Neil Kinnock, the EU’s administration commissioner, has ordered the executive’s most senior officials to answer a “fraud questionnaire” to assess the extent of the problem, according to a report in the London-based Financial Times.
Irregularities uncovered by investigators at Eurostat, the Commission’s statistical arm which supplies economic data to financial markets, may also have occurred in other departments, the FT said.
If the inquiry reveals even more dubious practices, it could mean European taxpayers have been defrauded on a large scale and place huge pressure on the Commission.
Fraud investigators believe the agency artificially inflated the value of contracts and siphoned off the extra money into secret “irregular reserves” going back as far as 1989.
Summons for Prodi
On Wednesday, lawmakers called for EC President Romano Prodi to be questioned over the scandal.
Dutch Socialist Michiel van Hulten said: “I think it makes sense to hear Prodi on this” and echoed demands from other members of the European Parliament’s budget control committee who were questioning senior Commission officials on the scandal.
A probe into the scandal was launched last week and initiatives under consideration include the scrapping of all Eurostat contracts with a French company and a dramatic reduction in outsourcing of Eurostat work.
The case has prompted parliamentary criticism of the Commission led by Prodi, who took office in 1999 vowing zero tolerance of fraud after the previous commission was forced to resign in a scandal over nepotism and mismanagement.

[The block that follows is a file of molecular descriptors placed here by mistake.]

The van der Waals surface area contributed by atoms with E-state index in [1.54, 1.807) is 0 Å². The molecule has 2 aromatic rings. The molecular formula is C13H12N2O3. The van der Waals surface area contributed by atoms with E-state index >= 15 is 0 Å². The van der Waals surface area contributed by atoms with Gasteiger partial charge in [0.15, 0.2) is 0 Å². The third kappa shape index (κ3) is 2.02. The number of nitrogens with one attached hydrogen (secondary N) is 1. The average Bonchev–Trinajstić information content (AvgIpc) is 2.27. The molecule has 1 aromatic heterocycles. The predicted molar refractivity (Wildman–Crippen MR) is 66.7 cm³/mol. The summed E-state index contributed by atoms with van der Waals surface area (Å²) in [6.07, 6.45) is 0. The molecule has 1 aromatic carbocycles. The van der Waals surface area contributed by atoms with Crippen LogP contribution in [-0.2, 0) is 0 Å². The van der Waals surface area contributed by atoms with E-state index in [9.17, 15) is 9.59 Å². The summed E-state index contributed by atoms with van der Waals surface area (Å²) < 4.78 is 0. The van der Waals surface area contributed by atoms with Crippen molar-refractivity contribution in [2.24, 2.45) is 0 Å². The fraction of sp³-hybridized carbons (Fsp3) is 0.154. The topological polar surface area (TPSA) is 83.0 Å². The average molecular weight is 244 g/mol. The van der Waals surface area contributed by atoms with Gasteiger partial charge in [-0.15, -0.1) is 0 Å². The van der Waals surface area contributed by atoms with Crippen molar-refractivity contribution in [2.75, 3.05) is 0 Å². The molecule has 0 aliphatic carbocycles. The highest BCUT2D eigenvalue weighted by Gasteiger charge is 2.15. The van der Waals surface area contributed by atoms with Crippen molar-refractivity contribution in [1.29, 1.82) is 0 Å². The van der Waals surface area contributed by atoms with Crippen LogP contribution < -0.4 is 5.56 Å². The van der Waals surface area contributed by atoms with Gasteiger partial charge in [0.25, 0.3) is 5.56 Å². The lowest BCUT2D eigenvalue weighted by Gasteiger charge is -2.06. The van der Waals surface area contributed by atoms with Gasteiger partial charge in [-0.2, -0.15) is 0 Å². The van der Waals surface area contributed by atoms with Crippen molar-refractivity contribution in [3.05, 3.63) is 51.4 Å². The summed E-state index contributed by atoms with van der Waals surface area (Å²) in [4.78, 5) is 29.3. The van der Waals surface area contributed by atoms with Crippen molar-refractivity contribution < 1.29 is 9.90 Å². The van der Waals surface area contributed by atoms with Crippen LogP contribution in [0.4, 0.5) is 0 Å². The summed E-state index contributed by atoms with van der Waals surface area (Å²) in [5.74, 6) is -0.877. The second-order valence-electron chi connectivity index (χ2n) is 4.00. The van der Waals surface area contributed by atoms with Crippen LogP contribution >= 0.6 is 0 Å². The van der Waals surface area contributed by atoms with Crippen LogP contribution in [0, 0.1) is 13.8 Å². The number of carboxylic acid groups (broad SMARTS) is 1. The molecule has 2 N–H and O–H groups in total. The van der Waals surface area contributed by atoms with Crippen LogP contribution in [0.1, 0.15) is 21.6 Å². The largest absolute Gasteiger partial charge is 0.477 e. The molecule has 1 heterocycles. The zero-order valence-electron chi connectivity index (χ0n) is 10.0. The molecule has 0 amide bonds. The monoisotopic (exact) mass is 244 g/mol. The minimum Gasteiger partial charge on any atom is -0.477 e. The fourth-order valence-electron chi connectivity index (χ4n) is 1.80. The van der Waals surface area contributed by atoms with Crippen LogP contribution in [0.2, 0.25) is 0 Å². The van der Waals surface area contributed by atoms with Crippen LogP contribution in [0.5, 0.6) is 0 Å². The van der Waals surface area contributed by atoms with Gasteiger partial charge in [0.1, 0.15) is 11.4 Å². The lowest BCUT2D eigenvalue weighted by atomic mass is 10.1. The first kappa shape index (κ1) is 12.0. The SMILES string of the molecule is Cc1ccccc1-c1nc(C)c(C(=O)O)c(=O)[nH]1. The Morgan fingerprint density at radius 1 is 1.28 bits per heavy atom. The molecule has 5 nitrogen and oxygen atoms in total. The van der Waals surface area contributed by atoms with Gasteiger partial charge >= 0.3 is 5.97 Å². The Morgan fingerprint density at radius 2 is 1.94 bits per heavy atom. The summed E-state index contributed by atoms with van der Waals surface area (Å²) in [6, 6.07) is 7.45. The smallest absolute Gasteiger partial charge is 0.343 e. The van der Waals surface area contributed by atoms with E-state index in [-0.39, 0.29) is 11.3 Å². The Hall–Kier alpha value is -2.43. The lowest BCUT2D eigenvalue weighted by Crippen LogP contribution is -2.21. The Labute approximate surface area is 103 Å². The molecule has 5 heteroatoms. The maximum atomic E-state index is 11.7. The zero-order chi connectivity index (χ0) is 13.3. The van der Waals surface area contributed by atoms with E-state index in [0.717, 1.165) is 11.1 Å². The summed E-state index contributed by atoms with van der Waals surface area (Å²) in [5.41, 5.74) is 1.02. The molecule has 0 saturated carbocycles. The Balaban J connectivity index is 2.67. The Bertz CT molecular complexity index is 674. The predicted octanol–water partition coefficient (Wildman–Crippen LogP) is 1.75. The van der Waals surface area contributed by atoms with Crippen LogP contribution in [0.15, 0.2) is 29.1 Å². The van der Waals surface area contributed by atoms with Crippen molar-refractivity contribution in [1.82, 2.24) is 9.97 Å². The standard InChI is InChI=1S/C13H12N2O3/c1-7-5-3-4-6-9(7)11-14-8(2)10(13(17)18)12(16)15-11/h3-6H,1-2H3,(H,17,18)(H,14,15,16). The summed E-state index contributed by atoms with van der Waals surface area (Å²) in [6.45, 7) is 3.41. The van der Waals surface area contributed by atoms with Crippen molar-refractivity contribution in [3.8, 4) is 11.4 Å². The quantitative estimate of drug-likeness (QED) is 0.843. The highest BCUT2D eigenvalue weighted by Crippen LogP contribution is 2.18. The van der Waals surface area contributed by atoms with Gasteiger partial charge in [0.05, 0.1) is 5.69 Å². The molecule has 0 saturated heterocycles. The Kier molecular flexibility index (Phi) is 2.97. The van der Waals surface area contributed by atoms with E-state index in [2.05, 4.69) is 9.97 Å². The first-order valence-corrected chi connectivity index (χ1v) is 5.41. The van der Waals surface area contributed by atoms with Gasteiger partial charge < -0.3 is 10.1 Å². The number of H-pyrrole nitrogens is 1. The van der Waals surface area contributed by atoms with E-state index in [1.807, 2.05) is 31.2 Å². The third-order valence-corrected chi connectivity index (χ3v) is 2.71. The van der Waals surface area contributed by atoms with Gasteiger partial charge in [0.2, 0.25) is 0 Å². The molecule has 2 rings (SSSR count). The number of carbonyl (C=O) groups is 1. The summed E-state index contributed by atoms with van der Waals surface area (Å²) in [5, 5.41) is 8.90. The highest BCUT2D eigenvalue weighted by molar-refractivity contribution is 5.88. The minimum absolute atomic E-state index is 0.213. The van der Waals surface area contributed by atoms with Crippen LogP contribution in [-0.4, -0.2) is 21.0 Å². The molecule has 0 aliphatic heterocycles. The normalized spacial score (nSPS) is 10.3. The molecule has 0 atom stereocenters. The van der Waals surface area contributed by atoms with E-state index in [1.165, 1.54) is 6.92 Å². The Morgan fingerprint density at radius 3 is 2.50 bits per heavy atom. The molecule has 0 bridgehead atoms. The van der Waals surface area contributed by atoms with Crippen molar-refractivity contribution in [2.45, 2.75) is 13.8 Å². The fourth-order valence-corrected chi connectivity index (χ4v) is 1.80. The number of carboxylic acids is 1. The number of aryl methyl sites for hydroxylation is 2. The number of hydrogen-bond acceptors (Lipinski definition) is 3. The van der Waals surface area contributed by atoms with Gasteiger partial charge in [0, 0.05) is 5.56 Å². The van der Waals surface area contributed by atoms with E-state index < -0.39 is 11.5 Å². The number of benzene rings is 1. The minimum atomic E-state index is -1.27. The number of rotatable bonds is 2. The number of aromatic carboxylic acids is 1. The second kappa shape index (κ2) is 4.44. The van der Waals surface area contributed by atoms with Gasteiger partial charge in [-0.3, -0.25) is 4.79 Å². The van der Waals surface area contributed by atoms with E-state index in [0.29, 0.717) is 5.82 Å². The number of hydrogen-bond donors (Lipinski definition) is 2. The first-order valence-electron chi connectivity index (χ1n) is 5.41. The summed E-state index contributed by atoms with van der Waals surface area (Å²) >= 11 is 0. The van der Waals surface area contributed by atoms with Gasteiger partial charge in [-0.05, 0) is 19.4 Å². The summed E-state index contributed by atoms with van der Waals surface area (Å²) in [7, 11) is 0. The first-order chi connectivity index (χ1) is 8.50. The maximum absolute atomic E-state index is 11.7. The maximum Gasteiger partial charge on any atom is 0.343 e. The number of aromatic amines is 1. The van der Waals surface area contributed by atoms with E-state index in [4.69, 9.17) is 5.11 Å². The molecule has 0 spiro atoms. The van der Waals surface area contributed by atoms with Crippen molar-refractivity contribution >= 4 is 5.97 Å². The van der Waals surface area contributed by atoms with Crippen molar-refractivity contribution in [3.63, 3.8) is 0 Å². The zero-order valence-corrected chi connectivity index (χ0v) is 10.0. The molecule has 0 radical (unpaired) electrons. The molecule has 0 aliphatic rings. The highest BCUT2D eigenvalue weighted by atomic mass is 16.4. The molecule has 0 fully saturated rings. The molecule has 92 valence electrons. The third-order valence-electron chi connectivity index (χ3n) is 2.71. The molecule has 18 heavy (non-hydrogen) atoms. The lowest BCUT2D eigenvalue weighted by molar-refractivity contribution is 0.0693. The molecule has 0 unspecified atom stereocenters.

The head of the committee, German Christian Democrat Diemut Theato, said she would write to Prodi to request his presence at a committee meeting after the EU summer break.
Kinnock has already offered to terminate all Eurostat’s 58 contracts rather than continue a suspension of them, while Monetary Affairs Commissioner Pedro Solbes vowed the Commission would sharply reduce outsourcing of contracts with the statistics office.
Solbes faced fierce criticism from parliament members, who said his lack of awareness about the Eurostat affair was not a valid excuse for failing to act.
“The fact that you did not know is not an excuse. In fact it is almost the opposite,” said van Hulten. Another member added that in his state, ministers had been forced to resign for less.
Last week, the Commission decided to launch disciplinary proceedings against Yves Franchet, the French head of Eurostat, and remove him and other members of Eurostat from their positions to advisory posts within the Commission.
Some of the Euro MPs grilled Kinnock on why Franchet had not been suspended from the Commission altogether, but the Commissioner said this would be against the executive’s procedures guaranteeing officials fair and just treatment.
“Action must relate to evidence,” said Kinnock.
Kinnock said there was no evidence so far that alleged abuses were for personal enrichment although he could not categorically rule this out. He said the case had been put that the action involved was aimed at circumventing red tape.